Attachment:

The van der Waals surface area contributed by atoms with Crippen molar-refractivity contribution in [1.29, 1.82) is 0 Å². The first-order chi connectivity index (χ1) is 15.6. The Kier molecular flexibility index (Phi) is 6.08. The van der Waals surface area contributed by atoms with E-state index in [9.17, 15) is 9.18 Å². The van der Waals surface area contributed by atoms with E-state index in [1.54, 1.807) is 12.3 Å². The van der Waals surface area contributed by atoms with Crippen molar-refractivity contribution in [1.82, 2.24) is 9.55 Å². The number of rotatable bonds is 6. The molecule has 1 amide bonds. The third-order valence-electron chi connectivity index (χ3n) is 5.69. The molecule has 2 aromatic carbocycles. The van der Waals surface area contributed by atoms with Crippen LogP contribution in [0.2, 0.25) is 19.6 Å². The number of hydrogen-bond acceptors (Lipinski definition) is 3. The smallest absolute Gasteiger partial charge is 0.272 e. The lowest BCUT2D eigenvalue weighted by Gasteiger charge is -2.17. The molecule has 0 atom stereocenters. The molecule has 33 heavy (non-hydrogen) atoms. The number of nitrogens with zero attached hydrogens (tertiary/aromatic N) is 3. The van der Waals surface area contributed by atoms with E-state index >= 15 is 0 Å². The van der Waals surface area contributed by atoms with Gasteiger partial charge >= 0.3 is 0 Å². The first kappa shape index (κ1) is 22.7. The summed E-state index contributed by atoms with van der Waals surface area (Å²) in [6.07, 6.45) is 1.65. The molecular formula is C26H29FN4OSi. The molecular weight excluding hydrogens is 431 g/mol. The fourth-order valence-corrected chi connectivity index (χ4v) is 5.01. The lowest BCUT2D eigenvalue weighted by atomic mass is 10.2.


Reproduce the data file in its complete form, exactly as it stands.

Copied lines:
The van der Waals surface area contributed by atoms with Crippen molar-refractivity contribution in [1.29, 1.82) is 0 Å². The first-order chi connectivity index (χ1) is 15.6. The Kier molecular flexibility index (Phi) is 6.08. The van der Waals surface area contributed by atoms with E-state index in [9.17, 15) is 9.18 Å². The van der Waals surface area contributed by atoms with E-state index in [1.54, 1.807) is 12.3 Å². The van der Waals surface area contributed by atoms with Crippen molar-refractivity contribution in [1.82, 2.24) is 9.55 Å². The number of rotatable bonds is 6. The molecule has 1 amide bonds. The third-order valence-electron chi connectivity index (χ3n) is 5.69. The molecule has 2 aromatic carbocycles. The van der Waals surface area contributed by atoms with Crippen LogP contribution in [0.2, 0.25) is 19.6 Å². The number of hydrogen-bond acceptors (Lipinski definition) is 3. The smallest absolute Gasteiger partial charge is 0.272 e. The lowest BCUT2D eigenvalue weighted by Gasteiger charge is -2.17. The molecule has 0 atom stereocenters. The molecule has 33 heavy (non-hydrogen) atoms. The number of nitrogens with zero attached hydrogens (tertiary/aromatic N) is 3. The van der Waals surface area contributed by atoms with E-state index >= 15 is 0 Å². The van der Waals surface area contributed by atoms with Gasteiger partial charge >= 0.3 is 0 Å². The first kappa shape index (κ1) is 22.7. The summed E-state index contributed by atoms with van der Waals surface area (Å²) in [6.07, 6.45) is 1.65. The molecular formula is C26H29FN4OSi. The molecular weight excluding hydrogens is 431 g/mol. The fourth-order valence-corrected chi connectivity index (χ4v) is 5.01. The lowest BCUT2D eigenvalue weighted by atomic mass is 10.2.